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Text Output

An internationalized application displays all text in the user's chosen language. This includes prompts, error messages, and text on buttons, menus, and other widgets. The simplest approach to this requirement is to remove all strings that are to be displayed from the source code of the application and store them in a file that will be read when the application starts up. That file can then be translated into various languages, with the appropriate version being read at start-up.

In addition, an internationalized application must display times, dates, numbers, and so on, in the format that the user expects. For example, Americans expect dates in the form month/day/year, English expect day/month/year, and Germans expect day.month.year.

Setting Up Localized Output

Most languages use words from different languages and some require the word's native character set to be used. For example, a Japanese application might require error messages with a mix of Hirigana, Katakana, and Kanji characters, as well as some technical terms that require a Latin character set. This means that in one string there could be 5 words using Kanji characters and one word using Latin characters, requiring 2 different fonts.


Note: It is possible to display characters of multiple character sets within the same output string using compound strings and font lists.

Compound Strings

A compound string is a byte stream in ASN.1 encoding, consisting of tag-length-value segments.

Motif uses compound strings in many widgets. A compound string is used to set labels on label and button widgets as well as the contents of lists in Motif. These compound strings hold all information related to a string, including the text, direction and font used to display the string.

Compound string components

A compound string can contain the following components:

· Text of the string

· Separators (or line breaks)

· Font list tags

· Direction identifiers

Compound String Editor

The Compound String Editor allows strings to have multiple fonts and direction, and allows for a connection to an X input method. For more information on the Compound String Editor, refer to Compound String Editor .

Motif does not supply a String-to- XmString converter that understands font list tags or direction information. Builder Xcessory provides a String-to-XmString converter in the bxutils file, which supports Builder Xcessory style ASCII representations of compound strings.

Template code

The template code for the converter is in the file:

{BX}/xcessory/gen/common/bxutils.c

ASCII compound string format

The ASCII compound string format is:

:: [#tag][:t][:r]["xxxxx"]

where:

tag is font tag (or charset).

:t is set when a separator is requested.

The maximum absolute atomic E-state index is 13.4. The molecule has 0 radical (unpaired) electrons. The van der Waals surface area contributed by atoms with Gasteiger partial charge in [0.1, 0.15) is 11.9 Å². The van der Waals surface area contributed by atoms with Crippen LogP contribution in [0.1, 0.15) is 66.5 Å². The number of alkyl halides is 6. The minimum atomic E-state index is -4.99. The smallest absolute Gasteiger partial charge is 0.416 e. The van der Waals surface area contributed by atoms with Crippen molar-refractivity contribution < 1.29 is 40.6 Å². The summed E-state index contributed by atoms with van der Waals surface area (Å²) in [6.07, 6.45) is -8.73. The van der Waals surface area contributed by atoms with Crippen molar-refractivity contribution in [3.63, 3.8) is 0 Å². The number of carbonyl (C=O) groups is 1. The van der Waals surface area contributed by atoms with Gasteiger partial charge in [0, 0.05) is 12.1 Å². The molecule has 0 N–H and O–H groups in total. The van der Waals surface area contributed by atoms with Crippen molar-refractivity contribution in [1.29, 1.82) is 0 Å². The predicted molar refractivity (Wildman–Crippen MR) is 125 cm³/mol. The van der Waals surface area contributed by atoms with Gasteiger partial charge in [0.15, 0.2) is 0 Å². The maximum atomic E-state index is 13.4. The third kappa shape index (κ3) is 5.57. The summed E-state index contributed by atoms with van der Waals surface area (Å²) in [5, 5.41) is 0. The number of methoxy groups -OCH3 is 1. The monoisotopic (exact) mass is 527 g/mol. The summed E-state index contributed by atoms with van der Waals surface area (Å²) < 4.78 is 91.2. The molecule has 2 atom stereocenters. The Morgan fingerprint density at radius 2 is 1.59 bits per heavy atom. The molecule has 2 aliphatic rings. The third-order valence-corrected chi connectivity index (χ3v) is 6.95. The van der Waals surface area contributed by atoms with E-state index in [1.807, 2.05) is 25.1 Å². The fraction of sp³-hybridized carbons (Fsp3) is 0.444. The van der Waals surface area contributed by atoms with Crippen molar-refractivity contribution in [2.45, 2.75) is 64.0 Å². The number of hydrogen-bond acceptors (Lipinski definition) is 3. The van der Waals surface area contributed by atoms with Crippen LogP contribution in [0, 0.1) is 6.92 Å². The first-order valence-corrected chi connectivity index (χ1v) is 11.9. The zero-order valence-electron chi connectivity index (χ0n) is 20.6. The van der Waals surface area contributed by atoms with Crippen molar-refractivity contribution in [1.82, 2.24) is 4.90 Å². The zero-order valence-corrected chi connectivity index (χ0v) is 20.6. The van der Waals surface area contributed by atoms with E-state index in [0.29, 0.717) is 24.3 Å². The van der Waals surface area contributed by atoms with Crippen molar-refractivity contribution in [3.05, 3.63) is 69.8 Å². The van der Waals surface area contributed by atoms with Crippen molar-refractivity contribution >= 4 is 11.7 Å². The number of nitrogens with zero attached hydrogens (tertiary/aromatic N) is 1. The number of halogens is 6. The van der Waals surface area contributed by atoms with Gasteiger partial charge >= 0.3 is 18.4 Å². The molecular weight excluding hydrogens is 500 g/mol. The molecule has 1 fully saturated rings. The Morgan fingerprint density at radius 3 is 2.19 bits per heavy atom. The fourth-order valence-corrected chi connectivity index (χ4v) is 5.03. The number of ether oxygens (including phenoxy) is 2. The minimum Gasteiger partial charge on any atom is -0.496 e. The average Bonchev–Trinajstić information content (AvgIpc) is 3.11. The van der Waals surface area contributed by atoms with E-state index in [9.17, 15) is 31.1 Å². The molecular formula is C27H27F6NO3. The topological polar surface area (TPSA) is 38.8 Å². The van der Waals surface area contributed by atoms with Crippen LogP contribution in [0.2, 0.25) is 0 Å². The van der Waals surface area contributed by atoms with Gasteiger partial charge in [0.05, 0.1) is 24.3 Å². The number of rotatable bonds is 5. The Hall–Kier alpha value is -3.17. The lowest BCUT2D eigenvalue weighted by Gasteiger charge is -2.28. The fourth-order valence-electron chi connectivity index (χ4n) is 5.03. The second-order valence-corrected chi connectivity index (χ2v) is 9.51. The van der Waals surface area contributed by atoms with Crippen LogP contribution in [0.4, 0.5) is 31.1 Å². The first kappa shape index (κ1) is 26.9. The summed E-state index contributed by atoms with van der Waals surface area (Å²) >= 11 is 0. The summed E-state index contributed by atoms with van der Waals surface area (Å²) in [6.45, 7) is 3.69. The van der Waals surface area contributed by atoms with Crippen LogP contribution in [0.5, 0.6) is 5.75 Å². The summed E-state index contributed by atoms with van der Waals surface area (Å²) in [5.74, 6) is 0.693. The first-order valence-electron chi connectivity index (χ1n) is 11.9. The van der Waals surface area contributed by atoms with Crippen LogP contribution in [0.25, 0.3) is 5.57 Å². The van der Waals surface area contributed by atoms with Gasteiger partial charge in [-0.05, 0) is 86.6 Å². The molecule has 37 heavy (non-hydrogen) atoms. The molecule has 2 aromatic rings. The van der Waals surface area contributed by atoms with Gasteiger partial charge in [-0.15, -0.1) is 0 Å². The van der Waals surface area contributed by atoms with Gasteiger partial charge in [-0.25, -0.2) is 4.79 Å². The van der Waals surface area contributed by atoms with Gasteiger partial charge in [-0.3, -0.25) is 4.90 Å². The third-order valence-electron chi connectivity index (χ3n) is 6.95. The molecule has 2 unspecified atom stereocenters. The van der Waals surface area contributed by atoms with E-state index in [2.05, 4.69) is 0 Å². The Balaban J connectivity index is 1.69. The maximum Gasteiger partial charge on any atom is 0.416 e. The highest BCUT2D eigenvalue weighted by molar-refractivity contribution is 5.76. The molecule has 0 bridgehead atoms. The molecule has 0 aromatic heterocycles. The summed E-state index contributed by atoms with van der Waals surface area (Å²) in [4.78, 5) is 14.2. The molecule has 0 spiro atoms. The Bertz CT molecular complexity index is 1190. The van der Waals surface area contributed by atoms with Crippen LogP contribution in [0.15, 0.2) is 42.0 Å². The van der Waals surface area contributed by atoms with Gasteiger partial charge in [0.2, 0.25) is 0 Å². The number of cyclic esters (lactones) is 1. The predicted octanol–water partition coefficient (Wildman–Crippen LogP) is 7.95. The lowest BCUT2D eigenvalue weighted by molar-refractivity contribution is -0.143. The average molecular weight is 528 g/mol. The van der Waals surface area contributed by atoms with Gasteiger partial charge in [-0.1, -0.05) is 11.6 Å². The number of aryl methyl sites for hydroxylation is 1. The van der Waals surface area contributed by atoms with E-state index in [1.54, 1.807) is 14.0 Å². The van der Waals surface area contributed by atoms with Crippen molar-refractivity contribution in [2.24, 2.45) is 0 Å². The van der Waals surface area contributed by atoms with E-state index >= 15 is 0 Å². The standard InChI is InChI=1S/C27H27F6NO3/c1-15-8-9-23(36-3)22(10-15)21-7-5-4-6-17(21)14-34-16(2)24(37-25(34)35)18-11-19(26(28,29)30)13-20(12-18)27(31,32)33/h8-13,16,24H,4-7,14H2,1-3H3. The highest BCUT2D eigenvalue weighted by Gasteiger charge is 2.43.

:r is set when the string is displayed from right to left.

"xxxxx" is the text portion of the string.

Creating Multifont and Multidirectional Strings

A font list is a resource type that can be a single font or a font set. Font sets were introduced in X11R5 and Motif 1.2 (as the XFontSet). A font set is treated as a single entry in a font list, but contains all the fonts required to display all the characters of a locale. Internal X, Motif, and C routines are used to encode the font information for displaying a given string.

Font List Editor

The Font List Editor in Builder Xcessory supports the specification of font sets as well as regular Fonts (see Font List Editor ). For more information on the Font List Editor, refer to Font List Editor .

 

Font List Editor

You create the different font sets and tag them, so that they can be used in defining multifont strings.


Note: A font set is defined by the locale in which the program is running. For example, a font set that works in a Korean locale will not work in a Japanese locale.

Each font set member can use a different encoding, family, size, and so forth, and there are no limits on how many fonts can be defined for a given font set.

Once a font set has been added to a font list, it can be used like any other entry in the list. Motif and X control how to use the various fonts in the font set.

bxutils file

Although Motif 1.2 supports multiple entry font lists containing both fonts and font sets, Motif does not supply a String-to- XmString converter that understands font list tags or direction information. Builder Xcessory provides such a converter in the bxutils file. This converter is installed in your application by a call to RegisterBxConverters(). The converter supports a special textual representation of all the information encoded in a compound string: font tag, direction, etc. This allows you to quickly create multifont and multidirectional strings and use them with the Motif widget set, even though they are not supported in Motif 1.2. This code is completely portable and OS independent.

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